The Wonder Womyn

April 11, 2019

Three Wonder Womyn

by Jason Applegate

 

Based on the 1980 film starring Jane Fonda, Lily Tomlin, and Dolly Parton, 9 to 5 the Musical tells the same zany story of three women who overthrow their misogynistic boss and finally get the recognition they deserve. While firmly set in the 1980, this 2009 adaptation with music and lyrics by Dolly Parton and book by Patricia Resnick, addresses issues of gender inequality and a rigged patriarchal system that are just as relevant in 2019. While the musical tends to take the feminist revenge story of the film and waters it down into slapstick and cheap nostalgic gags, there is no ignoring that it maintains three very different, but equally empowered female characters who resist the patriarchal construct. Three Wonder Womyn, “spelled W-O-M-Y-N.”

 

Director Ric Roberts did a superb job in casting these three female protagonists. Jessica Hurley embodies Violet Newstead’s savvy wit and strength of character. In “One of the Boys” Hurley performs with confidence and pizazz and in her concluding monologue where she vents about being fed up about the glass ceiling brought well-deserved cheers and applause from the audience. Brianne Dolney successfully completes the character arc of Judy Bernly from bumbling and helpless to successful and full of self-worth. Her performance of “Get Out and Stay Out” is inspiring only because she is so believable in portraying a character who just might go back to her Dick of a husband. So we cheer when she kicks him to the curb. Abby Burgess was absolutely convincing in her portrayal of Doralee Rhodes. She struck the perfect balance it takes when playing an iconic character who was originated on film by an iconic performer by adapting her gestures, mannerisms, and vocal work to pay tribute to Dolly Parton without parodying her. Abby was very authentic in her portrayal of a Texas woman who was used to and sick of everyone judging her by her appearance.

 

In addition to the three talented leading ladies, Holly Houck nearly steals the show as loyal spinster, Roz Keith. She portrays a character so stern and bookish that the audience raves to find in Houck’s performance of “Heart to Hart” that Roz is bursting at the seams with repressed sexuality. There were many other stand out performances from the ensemble. My eye was often drawn to Jake Fultz, Alyssa Yankee, Olivia Greanias, and Colton Jordan during large group numbers because they performed with character and confidence. Colton had a particularly satisfying “pick up the pencil” moment when he snatched a prop that had fallen to the floor in character. Another moment worth recognizing was when the cast continued with a scene change even when the curtain had snagged on an instrument when being lowered. It made it easy for the audience to ignore the snafu and stay in the moment.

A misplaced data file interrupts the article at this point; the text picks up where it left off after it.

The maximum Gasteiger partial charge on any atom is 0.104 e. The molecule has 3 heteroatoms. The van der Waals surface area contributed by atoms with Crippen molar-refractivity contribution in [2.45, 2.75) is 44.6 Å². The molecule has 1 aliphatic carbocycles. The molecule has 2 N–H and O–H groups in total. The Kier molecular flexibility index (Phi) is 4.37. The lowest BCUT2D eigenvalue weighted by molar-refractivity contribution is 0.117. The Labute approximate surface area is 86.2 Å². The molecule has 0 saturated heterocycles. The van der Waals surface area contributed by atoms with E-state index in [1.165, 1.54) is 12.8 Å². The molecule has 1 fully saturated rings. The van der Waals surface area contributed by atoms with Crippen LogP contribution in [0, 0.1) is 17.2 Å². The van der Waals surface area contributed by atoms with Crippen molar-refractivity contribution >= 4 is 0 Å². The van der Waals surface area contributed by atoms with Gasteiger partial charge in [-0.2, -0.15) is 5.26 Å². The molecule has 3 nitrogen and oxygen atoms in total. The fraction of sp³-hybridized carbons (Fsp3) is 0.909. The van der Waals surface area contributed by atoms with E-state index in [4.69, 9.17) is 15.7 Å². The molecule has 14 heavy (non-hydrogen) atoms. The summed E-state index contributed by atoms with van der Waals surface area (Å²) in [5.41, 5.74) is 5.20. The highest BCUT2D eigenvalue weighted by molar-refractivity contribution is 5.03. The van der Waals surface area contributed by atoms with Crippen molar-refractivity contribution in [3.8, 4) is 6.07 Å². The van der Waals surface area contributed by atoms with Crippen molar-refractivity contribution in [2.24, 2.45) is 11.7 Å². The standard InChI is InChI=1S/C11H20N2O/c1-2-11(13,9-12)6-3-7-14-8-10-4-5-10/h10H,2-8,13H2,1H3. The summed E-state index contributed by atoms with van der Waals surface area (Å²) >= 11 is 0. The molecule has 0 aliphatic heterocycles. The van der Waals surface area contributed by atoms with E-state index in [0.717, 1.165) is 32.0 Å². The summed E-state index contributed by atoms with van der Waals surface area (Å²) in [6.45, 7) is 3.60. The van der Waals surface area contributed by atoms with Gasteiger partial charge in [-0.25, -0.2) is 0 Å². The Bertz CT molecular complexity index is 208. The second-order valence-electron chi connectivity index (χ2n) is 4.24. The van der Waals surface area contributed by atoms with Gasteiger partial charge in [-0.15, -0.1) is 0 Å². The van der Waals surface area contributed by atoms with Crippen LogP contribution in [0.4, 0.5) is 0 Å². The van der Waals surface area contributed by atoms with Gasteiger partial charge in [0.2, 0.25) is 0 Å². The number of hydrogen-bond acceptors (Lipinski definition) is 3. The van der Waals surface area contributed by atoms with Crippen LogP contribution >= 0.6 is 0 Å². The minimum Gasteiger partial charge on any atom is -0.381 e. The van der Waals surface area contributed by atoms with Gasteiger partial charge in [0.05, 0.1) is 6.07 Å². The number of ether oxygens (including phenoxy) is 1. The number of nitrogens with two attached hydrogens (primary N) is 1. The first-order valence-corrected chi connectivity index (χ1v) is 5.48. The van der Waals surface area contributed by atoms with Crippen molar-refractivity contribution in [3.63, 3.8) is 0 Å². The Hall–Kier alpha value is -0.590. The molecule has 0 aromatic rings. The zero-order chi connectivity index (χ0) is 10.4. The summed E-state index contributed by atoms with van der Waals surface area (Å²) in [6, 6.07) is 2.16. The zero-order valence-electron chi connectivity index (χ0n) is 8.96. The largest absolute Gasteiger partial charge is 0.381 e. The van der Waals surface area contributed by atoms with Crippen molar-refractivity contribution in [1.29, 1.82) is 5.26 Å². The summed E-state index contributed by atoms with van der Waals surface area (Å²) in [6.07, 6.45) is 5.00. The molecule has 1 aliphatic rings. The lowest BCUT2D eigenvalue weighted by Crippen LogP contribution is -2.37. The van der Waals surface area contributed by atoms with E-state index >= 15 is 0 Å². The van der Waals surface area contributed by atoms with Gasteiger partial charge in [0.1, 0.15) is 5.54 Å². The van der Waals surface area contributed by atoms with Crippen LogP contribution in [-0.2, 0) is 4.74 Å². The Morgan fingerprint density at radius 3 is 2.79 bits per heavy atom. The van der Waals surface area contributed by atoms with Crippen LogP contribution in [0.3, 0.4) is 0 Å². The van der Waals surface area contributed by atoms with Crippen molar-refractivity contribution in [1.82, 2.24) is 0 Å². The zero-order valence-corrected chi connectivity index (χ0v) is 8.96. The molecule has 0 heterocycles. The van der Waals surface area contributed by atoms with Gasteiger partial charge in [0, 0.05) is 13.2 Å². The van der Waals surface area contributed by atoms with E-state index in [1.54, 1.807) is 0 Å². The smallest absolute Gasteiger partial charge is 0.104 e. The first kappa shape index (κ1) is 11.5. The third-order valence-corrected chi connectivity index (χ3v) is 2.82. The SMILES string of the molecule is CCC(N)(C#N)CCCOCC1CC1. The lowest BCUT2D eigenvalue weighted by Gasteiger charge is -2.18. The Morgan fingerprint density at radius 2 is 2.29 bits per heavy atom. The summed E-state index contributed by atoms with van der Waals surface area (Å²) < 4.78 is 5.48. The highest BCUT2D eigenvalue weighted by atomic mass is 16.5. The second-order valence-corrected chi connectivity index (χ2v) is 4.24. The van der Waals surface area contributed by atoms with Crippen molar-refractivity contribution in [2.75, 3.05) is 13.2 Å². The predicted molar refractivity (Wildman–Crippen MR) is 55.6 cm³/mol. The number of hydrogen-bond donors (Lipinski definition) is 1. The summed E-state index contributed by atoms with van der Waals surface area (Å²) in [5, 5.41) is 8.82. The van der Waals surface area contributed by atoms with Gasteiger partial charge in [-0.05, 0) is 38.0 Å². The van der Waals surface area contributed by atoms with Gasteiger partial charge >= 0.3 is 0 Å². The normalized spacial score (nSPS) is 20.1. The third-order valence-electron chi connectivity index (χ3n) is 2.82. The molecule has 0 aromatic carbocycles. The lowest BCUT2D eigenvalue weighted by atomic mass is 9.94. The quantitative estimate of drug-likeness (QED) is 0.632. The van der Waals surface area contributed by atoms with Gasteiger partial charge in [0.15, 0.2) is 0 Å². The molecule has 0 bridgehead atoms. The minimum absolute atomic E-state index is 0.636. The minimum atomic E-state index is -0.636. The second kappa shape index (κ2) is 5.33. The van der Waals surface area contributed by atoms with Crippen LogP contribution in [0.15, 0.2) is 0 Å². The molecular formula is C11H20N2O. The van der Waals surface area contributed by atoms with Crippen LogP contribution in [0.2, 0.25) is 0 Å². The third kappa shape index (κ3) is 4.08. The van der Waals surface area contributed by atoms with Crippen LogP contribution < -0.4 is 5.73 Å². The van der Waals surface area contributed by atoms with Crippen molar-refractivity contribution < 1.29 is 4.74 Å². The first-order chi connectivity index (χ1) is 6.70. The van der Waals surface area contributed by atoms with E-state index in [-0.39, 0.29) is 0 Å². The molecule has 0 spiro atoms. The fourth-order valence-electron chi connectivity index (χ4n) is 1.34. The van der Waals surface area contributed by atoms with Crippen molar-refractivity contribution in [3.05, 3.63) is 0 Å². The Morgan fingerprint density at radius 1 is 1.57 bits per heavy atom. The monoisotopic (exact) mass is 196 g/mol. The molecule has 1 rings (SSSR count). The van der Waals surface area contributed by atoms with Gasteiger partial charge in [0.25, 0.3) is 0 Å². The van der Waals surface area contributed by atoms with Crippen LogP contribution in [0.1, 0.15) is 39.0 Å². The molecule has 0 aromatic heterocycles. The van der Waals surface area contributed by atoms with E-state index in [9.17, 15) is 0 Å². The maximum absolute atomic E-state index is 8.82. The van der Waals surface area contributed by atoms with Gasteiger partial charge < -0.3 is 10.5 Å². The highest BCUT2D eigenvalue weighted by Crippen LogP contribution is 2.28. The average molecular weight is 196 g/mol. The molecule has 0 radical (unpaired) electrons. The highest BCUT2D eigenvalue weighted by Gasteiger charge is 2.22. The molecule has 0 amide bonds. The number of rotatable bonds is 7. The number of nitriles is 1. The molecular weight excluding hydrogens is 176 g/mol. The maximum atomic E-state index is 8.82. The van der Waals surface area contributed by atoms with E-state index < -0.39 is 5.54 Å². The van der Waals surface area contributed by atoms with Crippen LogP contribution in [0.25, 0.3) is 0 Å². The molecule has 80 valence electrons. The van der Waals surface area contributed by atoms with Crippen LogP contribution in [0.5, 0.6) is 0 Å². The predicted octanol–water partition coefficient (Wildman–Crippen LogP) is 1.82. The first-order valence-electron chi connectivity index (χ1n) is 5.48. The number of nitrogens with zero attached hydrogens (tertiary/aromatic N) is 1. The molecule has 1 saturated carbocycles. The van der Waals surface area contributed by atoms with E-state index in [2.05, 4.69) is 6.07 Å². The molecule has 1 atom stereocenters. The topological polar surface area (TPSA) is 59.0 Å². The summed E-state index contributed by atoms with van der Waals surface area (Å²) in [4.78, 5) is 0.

The set, props, and costumes transport you immediately to 1980. I absolutely adored the colorful costumes. Costume designer, Jennifer Lothian, managed to keep the three leads in blue, yellow, and red for the entire show and yet the costumes differed enough from each other that this did not get monotonous. And oh the polyester!!! It is so rewarding to see props that fit the era and Devin Burke must have raided every garage sale in the area. My two favorite set pieces, designed by Jerry Dennis, were the elevator with sliding doors and the copy machine that looked like something from The Price Is Right. The lighting and projection by Peggy Mead-Finizio accentuated the show despite some late cues that do happen on an opening night. The fantasy sequence spanning three songs was particularly clever in its use of projected images to create three distinct genres of fiction. The musicians and orchestra director Norm Wika had a good balance and didn’t miss a note.

 

While Saginaw Valley State University’s production of 9 to 5 the Musical was enjoyable, the opening number was a bit underwhelming. It lacked the energy and polished performances that would have had the audience moving and grooving in their seats. While overall the numbers got stronger as the musical went along, there were moments in many of the other songs when lead characters and ensemble alike just weren’t selling out vocally and physically. This certainly is not a result of ability because performers showed their talent in other songs. It is my hope that in future performances actors become confident enough to push all the chips into the middle of the table as they gain confidence in their choices, notes, and choreography.

 

Overall, 9 to 5 the Musical is colorful and vibrant and it’s sure to improve with every performance. Go see it at Malcolm Field Theatre for Performing Arts in Saginaw Valley State University. You will be transported to 1980 and wonder how the heck we ever let men get away with acting like that in the first place and hopefully shake your head in shame at the continued mansplaining that exists thirty years later. But there’s hope for our society when women like Doralee, Judy, and Violet strike a power pose in defiance. Shatter those ceilings ladies. We’re all better off when you do.

 

Additional credits: Kevin Simons (Vocal Music Director), Aubree Harrell (Assistant Director), Ric Roberts and Natasha Nash (Co-choreographers), Lucas Inman (Sound Designer), Brittany LaCross (Make-up and Hair Designer), Amber Tanner (Stage manager), Kevin Cole (Guest Pianist)

 

SVSU’s production of 9 to 5 the Musical run through Sunday, April 14th at Malcolm Fields Theatre for Performing Arts. Tickets are available at the box office or online at https://www.svsu.edu/theatre/.

 

 

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